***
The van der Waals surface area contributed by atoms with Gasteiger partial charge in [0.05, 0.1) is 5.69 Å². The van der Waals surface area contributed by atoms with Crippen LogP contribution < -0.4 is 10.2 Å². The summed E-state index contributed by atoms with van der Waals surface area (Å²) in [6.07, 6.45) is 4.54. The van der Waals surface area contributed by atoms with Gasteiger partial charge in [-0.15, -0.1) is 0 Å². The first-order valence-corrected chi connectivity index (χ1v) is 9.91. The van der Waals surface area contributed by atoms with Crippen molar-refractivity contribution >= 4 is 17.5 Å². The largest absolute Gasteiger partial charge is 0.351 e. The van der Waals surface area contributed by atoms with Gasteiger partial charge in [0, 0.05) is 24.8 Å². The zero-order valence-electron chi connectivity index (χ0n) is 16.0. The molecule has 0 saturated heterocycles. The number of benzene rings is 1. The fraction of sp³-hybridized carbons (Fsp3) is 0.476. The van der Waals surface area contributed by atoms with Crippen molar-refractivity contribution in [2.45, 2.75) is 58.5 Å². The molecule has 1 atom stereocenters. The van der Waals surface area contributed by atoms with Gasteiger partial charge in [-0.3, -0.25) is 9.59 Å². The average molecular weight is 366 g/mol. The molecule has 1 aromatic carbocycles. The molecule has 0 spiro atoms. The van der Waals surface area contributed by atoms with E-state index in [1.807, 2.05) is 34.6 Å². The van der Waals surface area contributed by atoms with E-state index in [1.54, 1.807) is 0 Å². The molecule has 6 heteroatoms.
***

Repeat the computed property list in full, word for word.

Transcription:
The van der Waals surface area contributed by atoms with Gasteiger partial charge in [0.05, 0.1) is 5.69 Å². The van der Waals surface area contributed by atoms with Crippen LogP contribution < -0.4 is 10.2 Å². The summed E-state index contributed by atoms with van der Waals surface area (Å²) in [6.07, 6.45) is 4.54. The van der Waals surface area contributed by atoms with Gasteiger partial charge in [-0.15, -0.1) is 0 Å². The first-order valence-corrected chi connectivity index (χ1v) is 9.91. The van der Waals surface area contributed by atoms with Crippen molar-refractivity contribution >= 4 is 17.5 Å². The largest absolute Gasteiger partial charge is 0.351 e. The van der Waals surface area contributed by atoms with Gasteiger partial charge in [0, 0.05) is 24.8 Å². The zero-order valence-electron chi connectivity index (χ0n) is 16.0. The molecule has 0 saturated heterocycles. The number of benzene rings is 1. The fraction of sp³-hybridized carbons (Fsp3) is 0.476. The van der Waals surface area contributed by atoms with Crippen molar-refractivity contribution in [2.45, 2.75) is 58.5 Å². The molecule has 1 atom stereocenters. The van der Waals surface area contributed by atoms with Gasteiger partial charge in [-0.3, -0.25) is 9.59 Å². The average molecular weight is 366 g/mol. The molecule has 1 aromatic carbocycles. The molecule has 0 spiro atoms. The van der Waals surface area contributed by atoms with E-state index in [1.807, 2.05) is 34.6 Å². The van der Waals surface area contributed by atoms with E-state index in [1.54, 1.807) is 0 Å². The molecule has 6 heteroatoms.